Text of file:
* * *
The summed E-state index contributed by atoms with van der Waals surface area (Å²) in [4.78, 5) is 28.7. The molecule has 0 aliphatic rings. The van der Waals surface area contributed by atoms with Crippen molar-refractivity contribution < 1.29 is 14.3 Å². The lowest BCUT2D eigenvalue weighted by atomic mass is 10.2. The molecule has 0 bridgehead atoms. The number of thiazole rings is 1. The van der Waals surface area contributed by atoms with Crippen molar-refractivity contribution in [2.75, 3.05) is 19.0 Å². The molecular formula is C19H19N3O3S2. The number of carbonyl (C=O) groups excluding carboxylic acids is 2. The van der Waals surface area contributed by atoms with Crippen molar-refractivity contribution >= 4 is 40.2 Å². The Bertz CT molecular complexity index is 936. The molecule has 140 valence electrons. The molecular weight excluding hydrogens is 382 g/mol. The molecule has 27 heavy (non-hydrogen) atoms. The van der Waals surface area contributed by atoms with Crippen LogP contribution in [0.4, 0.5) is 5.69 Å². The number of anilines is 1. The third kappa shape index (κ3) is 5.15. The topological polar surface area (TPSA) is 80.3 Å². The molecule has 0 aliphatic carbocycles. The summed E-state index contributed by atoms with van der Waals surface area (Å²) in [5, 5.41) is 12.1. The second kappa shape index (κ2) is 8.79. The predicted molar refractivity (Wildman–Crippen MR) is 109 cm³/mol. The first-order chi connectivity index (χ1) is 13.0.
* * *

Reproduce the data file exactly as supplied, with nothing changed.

The summed E-state index contributed by atoms with van der Waals surface area (Å²) in [4.78, 5) is 28.7. The molecule has 0 aliphatic rings. The van der Waals surface area contributed by atoms with Crippen molar-refractivity contribution < 1.29 is 14.3 Å². The lowest BCUT2D eigenvalue weighted by atomic mass is 10.2. The molecule has 0 bridgehead atoms. The number of thiazole rings is 1. The van der Waals surface area contributed by atoms with Crippen molar-refractivity contribution in [2.75, 3.05) is 19.0 Å². The molecular formula is C19H19N3O3S2. The number of carbonyl (C=O) groups excluding carboxylic acids is 2. The van der Waals surface area contributed by atoms with Crippen molar-refractivity contribution >= 4 is 40.2 Å². The Bertz CT molecular complexity index is 936. The molecule has 140 valence electrons. The molecular weight excluding hydrogens is 382 g/mol. The molecule has 27 heavy (non-hydrogen) atoms. The van der Waals surface area contributed by atoms with Crippen LogP contribution in [0.4, 0.5) is 5.69 Å². The number of anilines is 1. The third kappa shape index (κ3) is 5.15. The topological polar surface area (TPSA) is 80.3 Å². The molecule has 0 aliphatic carbocycles. The summed E-state index contributed by atoms with van der Waals surface area (Å²) in [5, 5.41) is 12.1. The second kappa shape index (κ2) is 8.79. The predicted molar refractivity (Wildman–Crippen MR) is 109 cm³/mol. The first-order chi connectivity index (χ1) is 13.0.